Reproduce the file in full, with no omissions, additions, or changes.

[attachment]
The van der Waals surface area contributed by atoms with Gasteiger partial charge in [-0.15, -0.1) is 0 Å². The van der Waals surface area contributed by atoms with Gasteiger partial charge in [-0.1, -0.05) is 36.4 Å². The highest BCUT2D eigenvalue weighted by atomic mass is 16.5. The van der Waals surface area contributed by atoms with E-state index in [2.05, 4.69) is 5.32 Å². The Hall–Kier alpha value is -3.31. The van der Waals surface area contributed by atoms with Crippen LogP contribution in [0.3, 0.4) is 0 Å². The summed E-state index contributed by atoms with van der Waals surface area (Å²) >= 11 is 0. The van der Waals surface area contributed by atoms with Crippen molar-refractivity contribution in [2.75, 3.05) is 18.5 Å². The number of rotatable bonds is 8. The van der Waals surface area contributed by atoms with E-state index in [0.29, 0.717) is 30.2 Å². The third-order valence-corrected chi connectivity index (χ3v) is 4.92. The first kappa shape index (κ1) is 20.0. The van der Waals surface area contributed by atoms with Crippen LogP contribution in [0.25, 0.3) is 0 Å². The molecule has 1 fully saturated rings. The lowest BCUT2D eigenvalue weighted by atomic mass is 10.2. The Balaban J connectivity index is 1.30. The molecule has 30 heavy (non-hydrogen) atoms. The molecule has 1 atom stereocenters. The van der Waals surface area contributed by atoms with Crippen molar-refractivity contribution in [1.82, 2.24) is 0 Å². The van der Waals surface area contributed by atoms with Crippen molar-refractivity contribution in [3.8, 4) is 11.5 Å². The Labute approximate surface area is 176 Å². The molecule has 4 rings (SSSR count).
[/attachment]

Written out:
The van der Waals surface area contributed by atoms with Gasteiger partial charge in [-0.15, -0.1) is 0 Å². The van der Waals surface area contributed by atoms with Gasteiger partial charge in [-0.1, -0.05) is 36.4 Å². The highest BCUT2D eigenvalue weighted by atomic mass is 16.5. The van der Waals surface area contributed by atoms with E-state index in [2.05, 4.69) is 5.32 Å². The Hall–Kier alpha value is -3.31. The van der Waals surface area contributed by atoms with Crippen LogP contribution in [0.3, 0.4) is 0 Å². The summed E-state index contributed by atoms with van der Waals surface area (Å²) >= 11 is 0. The van der Waals surface area contributed by atoms with Crippen molar-refractivity contribution in [2.75, 3.05) is 18.5 Å². The number of rotatable bonds is 8. The van der Waals surface area contributed by atoms with E-state index in [0.29, 0.717) is 30.2 Å². The third-order valence-corrected chi connectivity index (χ3v) is 4.92. The first kappa shape index (κ1) is 20.0. The van der Waals surface area contributed by atoms with Crippen LogP contribution in [0.25, 0.3) is 0 Å². The molecule has 1 fully saturated rings. The lowest BCUT2D eigenvalue weighted by atomic mass is 10.2. The Balaban J connectivity index is 1.30. The molecule has 30 heavy (non-hydrogen) atoms. The molecule has 1 atom stereocenters. The van der Waals surface area contributed by atoms with Crippen molar-refractivity contribution in [1.82, 2.24) is 0 Å². The van der Waals surface area contributed by atoms with Crippen molar-refractivity contribution in [3.8, 4) is 11.5 Å². The Labute approximate surface area is 176 Å². The molecule has 4 rings (SSSR count).